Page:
Quito blends history and modern comforts with the presence of some of the most important international hotel chains, venerable mansions converted into luxury boutique hotels, large convention centers and business and entertainment facilities in the newest parts of town, which fortunately developed to the north, thereby leaving the historical center intact.
While not much is left of the Inca presence in Quito, possibly because the Spaniards built on top of many of its monuments, the colonial heritage is rich in the magnificent buildings that have been preserved in the old city. Renaissance, classical and baroque styles of architecture gleam in the light of renovations completed in recent years. Ornate churches, cathedrals and palaces still flank narrow cobblestone streets. Moorish details, prevalent in Spanish architecture in the centuries preceding the conquest of the New World, lend added charm to balconies and other façades. Quito’s historical center is the largest and best preserved in Latin America – a living museum of colonial history and architecture. UNESCO declared the historic center a World Cultural Heritage Site in 1978, making Quito the first city in the world to receive this prestigious honor.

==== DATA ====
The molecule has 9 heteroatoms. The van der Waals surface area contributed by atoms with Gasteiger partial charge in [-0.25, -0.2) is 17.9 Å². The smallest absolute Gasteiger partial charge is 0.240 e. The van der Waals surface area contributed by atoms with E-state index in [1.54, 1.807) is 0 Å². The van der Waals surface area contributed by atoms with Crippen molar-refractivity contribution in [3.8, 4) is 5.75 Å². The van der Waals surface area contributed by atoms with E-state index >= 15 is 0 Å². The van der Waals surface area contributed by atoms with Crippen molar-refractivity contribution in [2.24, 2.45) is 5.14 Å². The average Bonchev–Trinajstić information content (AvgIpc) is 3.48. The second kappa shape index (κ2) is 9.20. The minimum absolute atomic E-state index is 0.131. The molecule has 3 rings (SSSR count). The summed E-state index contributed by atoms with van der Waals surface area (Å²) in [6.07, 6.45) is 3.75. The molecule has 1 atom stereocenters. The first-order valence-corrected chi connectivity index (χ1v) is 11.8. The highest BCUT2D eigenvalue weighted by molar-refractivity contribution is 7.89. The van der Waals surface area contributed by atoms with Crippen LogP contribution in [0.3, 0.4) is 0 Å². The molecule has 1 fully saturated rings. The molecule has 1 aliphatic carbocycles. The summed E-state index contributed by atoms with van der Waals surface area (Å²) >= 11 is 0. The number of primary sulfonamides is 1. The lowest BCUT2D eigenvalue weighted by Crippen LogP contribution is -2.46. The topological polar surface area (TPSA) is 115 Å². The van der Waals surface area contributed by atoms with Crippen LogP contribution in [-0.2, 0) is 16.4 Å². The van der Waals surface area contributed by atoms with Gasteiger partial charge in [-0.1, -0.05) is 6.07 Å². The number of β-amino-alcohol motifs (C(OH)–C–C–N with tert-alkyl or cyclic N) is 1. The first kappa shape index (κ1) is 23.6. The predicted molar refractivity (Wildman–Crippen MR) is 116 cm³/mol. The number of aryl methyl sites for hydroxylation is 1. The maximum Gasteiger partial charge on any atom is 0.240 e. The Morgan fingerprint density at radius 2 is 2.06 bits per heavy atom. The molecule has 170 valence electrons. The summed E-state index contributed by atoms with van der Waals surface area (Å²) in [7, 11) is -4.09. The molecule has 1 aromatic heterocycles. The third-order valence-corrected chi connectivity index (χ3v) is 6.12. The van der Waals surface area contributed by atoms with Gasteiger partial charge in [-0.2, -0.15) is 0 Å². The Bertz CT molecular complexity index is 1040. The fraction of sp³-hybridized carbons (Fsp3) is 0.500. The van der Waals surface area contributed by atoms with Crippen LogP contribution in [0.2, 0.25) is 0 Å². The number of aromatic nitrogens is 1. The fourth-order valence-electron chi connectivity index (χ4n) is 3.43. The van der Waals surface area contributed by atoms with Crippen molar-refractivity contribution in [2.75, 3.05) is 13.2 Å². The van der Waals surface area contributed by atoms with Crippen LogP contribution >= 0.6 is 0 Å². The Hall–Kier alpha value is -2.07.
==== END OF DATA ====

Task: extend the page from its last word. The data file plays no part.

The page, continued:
The old city spreads out from Independence Plaza, which is the center of town. It is surrounded by the most important religious and government buildings, many of which date back to the 16th century. The best way to enjoy this old part of town is on foot, walking along narrow cobblestone streets that lead to wide open squares. The attractions are endless, and visitors are constantly drawn to churches and palaces to explore their sumptuous interiors. Many important buildings around or in the vicinity of the square have been converted into upscale restaurants where delicious local and international dishes are served.